The case for extending an emergency program to help long-term unemployed Americans would diminish if the nation's jobless rate eventually drops to low-6-percent levels, the outgoing director of the National Economic Council told CNBC on Thursday. But presidential adviser Gene Sperling argued that now is not the right time.
On Thursday, the Labor Department reported that Initial claims for state unemployment benefits slipped 2,000 to a seasonally adjusted 339,000.
(Read more: Claims dip for 2nd week in a row)
A week from Friday, the government will release the December employment report. November's reading saw the jobless rate fall to 7 percent with 203,000 nonfarm positions created.
"We, as a country, have never cut off emergency unemployment benefits when long-term unemployment was this high," Sperling contended in a "Squawk Box" interview. "Emergency unemployment benefits encourages more people to stay in the job market, because they lose those benefits if they're not actively looking for jobs."
The two-year budget deal, reached at the end of last year, did not include an extension of federal unemployment paychecks for people out of work for longer than six months. The program expired on Saturday, cutting off benefits for about 1.3 million people. "Over the course of the year, it will be 4.9 million people affected," Sperling said.
The Congressional Budget Office estimated that renewing the program until the end of 2014 would increase the inflation-adjusted GDP by 0.2 percent and lead to the creation 200,000 jobs.
Senate Majority Leader Harry Reid, D-Nev., has said he plans to hold a vote Monday on temporarily continuing federal jobless benefits for people out of work for longer than six months.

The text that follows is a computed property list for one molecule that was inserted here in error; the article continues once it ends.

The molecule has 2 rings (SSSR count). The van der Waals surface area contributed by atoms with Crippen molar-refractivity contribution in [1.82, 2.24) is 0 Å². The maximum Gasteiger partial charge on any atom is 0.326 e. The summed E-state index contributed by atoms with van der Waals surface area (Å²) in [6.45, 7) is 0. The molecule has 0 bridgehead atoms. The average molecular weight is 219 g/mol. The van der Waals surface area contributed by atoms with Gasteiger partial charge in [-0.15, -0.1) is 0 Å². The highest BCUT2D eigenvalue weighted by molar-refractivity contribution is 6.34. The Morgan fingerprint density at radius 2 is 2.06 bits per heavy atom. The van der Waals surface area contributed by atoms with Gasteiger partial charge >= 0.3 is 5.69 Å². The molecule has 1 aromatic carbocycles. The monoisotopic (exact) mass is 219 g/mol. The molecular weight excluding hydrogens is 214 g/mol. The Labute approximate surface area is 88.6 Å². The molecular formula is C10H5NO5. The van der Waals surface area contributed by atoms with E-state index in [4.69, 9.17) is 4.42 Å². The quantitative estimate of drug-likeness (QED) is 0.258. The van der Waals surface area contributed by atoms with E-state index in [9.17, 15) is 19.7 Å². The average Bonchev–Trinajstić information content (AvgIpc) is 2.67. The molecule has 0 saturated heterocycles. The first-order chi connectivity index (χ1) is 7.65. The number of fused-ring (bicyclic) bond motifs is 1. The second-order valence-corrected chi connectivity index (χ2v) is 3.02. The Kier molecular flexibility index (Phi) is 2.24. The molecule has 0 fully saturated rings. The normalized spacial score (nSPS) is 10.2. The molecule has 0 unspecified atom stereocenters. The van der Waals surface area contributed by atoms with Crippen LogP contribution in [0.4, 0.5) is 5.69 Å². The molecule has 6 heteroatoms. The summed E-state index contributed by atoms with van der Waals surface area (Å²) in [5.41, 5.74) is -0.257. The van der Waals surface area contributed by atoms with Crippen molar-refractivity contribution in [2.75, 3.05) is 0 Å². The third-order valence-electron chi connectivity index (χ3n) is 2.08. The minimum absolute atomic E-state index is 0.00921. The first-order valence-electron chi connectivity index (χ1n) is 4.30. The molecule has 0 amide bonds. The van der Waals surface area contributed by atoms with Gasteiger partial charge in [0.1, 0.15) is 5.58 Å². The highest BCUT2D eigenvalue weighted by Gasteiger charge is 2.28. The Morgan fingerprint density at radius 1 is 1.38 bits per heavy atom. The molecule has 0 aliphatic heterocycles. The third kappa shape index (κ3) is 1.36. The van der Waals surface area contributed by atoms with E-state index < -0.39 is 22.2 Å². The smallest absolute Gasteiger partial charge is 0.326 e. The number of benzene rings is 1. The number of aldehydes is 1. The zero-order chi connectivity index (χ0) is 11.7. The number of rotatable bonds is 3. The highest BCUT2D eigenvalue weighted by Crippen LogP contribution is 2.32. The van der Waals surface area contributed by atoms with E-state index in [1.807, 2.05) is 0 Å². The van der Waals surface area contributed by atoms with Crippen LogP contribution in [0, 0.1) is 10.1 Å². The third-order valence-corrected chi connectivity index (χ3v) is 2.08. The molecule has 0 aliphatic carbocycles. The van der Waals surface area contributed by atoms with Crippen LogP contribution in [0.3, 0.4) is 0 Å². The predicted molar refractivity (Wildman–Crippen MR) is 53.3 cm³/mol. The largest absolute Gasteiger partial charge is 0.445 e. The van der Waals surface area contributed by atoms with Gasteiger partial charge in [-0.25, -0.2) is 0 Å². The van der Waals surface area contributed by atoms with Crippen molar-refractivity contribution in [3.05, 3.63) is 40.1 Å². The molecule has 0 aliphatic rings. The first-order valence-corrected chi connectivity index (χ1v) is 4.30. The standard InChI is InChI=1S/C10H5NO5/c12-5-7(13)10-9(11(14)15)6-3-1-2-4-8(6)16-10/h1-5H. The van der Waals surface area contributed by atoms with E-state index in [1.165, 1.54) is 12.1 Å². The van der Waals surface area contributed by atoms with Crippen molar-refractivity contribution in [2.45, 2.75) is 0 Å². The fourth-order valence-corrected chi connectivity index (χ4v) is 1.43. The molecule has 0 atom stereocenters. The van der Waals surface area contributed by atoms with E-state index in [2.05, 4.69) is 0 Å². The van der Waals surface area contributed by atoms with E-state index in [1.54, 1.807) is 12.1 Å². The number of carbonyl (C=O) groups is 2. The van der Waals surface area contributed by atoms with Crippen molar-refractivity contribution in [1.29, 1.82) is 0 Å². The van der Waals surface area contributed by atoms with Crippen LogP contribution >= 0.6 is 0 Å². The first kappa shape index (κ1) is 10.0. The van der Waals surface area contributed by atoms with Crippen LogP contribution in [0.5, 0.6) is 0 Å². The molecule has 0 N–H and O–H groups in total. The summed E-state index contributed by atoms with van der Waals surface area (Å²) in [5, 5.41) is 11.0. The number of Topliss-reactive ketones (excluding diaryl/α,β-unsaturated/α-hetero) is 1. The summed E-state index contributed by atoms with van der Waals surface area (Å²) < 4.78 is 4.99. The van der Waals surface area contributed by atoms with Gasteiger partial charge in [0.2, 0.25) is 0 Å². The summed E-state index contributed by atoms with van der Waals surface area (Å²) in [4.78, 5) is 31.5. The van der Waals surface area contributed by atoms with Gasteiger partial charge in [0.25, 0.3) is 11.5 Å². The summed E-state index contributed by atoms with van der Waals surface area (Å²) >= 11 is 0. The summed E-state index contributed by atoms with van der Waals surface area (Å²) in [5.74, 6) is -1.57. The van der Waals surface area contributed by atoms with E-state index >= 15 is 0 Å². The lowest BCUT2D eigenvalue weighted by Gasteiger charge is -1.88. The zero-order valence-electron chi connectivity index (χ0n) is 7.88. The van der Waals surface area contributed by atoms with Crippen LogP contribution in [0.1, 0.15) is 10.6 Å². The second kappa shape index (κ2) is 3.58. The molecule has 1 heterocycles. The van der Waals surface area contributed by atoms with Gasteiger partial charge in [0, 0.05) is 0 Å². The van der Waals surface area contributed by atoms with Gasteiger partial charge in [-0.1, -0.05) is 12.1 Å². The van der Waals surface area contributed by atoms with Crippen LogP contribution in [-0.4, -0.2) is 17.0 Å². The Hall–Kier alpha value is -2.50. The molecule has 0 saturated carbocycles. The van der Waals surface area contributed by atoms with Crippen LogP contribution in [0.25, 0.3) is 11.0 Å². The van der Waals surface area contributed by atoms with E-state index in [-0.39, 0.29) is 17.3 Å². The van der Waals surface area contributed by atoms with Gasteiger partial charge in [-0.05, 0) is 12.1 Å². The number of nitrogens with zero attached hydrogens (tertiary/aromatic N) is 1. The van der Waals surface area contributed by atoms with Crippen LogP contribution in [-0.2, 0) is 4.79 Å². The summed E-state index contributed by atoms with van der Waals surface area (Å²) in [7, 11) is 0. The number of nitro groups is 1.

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While President Barack Obama supports the extension, many Republicans do not. But House Speaker John Boehner, R-Ohio, has said he's open to considering such a move, but only if it's funded by other reductions in government spending.
In Thursday's interview, Sperling also said the president's call over the summer for a "grand bargain" on jobs should get another look. The idea had been to do two things in one package that Sperling said business leaders want—reforming corporate taxes, while investing in overhauling outdated infrastructure.
"So how about 'Squawk Box' making that their mission to get that 'grand bargain' for jobs for this year?" Sperling humorously encouraged.
At the time, Republicans leaders denounced the plan as a call for higher tax revenues to pay for questionable jobs programs.
Sperling will be stepping down as National Economic Council director after the president's State of the Union address on Jan. 28.
Jeffrey Zients—tapped in October to manage the emergency repairs of the federal Obamacare website—will be taking over for Sperling.
Former Microsoft executive Kurt DelBene took over for Zients at HealthCare.gov last month.